English and creative writing majors finding jobs at event

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Rebecca Noble and Rebecca Noble and Rebecca Noble | The Daily Wildcat Rebecca Noble/ The Daily Wildcat Festival goers browse the selection of books at Pennyworth Books' tent.

English and creative writing majors have long been posed the terrifying question of “What are you going to do with that major?”

In response, the University of Arizona invited English and creative writing majors to attend the Professions for the Poetic event, where alumni and professors could help answer that dreaded question. The event was held at the Student Union's Kachina Lounge on Nov. 14.

Paul Hurh, director of the UA Department for English and Creative Writing, started the Professions for the Poetic event three years ago, along with the monthly newsletter for anyone in the department.

According to Hurh, the event is centered around career development and professionalization. Hurh said the two objectives for the event are landing students careers and rethinking what it means to be an English and/or creative writing major.

“As English majors … we can tend towards the dramatic. We can tend towards thinking ‘Oh, we’re not gonna get a job’ or ‘We’re going to be poor for life.’” Hurh said. “We can tell these kinds of jokes to ourselves and self-deprecate, but that actually is not a real positive thing for students and for dealing with those anxieties. We just need to change the conversation.”

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This year, four alumni attended the event with various career paths, including a returning alumni, Larry Hogan, an IBM team lead. The other three alumni were new: Anastasia Gorshkova, a language arts teacher at the Academy of Math and Science; Andrew Sorenson, a lead talent recruiter for Academy of Math and Science Impact Group and TC Tolbert, a Tucson poet laureate and 2019 American Academy of Poets Laureate Fellow. 

According to Hurh, the alumni rotate each year.

Gorshkova discussed how she always had a passion for writing, and after she won a poetry competition in high school it affirmed her passion and she started to write more and more. To land her current position, she originally taught Russian and took the language arts position when it opened up. 

“You write in any profession, and I tell this to my kids all the time, writing is important for any profession you go into,” Gorshkova said. “It's kind of boggling that a lot of people still don’t know how to write well, and it's a really important skill that I think everyone should make sure they master.”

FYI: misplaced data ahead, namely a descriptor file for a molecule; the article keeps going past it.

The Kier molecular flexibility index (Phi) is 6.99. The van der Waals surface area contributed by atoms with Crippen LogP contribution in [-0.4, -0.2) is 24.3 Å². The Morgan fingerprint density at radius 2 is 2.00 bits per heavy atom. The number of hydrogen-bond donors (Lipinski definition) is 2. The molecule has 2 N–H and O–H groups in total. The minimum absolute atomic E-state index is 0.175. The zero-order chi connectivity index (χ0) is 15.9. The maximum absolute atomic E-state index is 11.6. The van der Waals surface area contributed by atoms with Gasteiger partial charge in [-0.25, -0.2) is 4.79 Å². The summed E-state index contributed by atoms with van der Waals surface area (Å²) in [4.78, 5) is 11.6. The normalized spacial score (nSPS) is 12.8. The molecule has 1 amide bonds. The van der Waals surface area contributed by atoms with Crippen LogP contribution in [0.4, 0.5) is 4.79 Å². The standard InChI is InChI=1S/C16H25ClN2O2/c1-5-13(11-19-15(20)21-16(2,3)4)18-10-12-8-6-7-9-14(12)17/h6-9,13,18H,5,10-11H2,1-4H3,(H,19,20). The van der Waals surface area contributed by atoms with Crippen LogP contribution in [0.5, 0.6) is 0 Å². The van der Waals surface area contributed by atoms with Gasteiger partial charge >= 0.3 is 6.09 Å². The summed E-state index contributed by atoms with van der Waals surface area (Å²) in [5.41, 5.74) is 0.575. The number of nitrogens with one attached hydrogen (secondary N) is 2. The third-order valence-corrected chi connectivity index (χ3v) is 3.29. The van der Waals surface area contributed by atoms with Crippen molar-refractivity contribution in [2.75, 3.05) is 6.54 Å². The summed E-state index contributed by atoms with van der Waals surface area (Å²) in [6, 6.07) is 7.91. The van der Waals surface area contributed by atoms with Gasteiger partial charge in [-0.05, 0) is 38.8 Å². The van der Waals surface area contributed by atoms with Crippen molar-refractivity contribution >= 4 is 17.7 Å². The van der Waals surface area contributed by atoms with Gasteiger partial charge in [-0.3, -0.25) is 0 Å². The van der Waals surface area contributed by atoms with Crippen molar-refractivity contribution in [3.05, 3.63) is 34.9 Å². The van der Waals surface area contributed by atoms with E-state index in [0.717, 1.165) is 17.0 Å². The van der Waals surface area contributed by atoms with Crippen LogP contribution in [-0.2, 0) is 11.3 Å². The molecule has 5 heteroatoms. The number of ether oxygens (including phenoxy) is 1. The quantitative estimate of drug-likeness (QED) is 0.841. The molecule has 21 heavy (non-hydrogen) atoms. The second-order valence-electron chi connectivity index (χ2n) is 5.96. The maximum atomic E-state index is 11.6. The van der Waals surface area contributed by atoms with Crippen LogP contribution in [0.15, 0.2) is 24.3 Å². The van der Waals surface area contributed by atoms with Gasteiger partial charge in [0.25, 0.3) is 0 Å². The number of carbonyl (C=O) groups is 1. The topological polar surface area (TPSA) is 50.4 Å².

Gorshkova is now in the process of trying to publish a book she wrote while managing her career. 

A recent UA graduate, Mariel McSherry, majored in creative writing and had both a student and alumni perspective on the event. She was originally a physiology major, but a professor from one of her English classes inspired her to switch majors.

“In the world as it is, people don’t realize how important documentation and words and language are in terms of expressing yourself, expressing that there’s an emergency, safety concerns, just expressing yourself in general,” McSherry said. “People don’t understand the power and tool that language really is.”

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According to McSherry, she definitely endured the public’s opinion of her decision to major in creative writing, as most students do.

“The public, when I was barista-ing or working other minimum wage jobs, they were just mostly bullies,” McSherry said. “Bullies to what I was doing, putting me down left and right. Talking to me about how I was going to starve, how I would be poor.” 

However, despite the public’s opinion, she found support from her family instead.

“My parents [were] always supporting, loving, encouraging, always always always,” she said.

McSherry attended the Professions for the Poetic event and got a direct connection to her current career through Hogan. After chatting with him about writing for science, she got her certificate of professional and technical writing and eventually got a job doing documentation writing for a software company.

“Theres are all sorts of news articles about English and the need for humanities, and some of those are helpful,” Hurh said. “I think in some ways, the way I have been thinking about it recently, looking at the kinds of things we do in classes and figuring out how those things translate into stuff that you have to do for jobs.” 

In attending the event, English and creative writing students were able to hear wisdom from professionals in the field, gain a list of resources for finding jobs and employment and connect in a safe space to contemplate the question of what they are going to with that major after graduation. 


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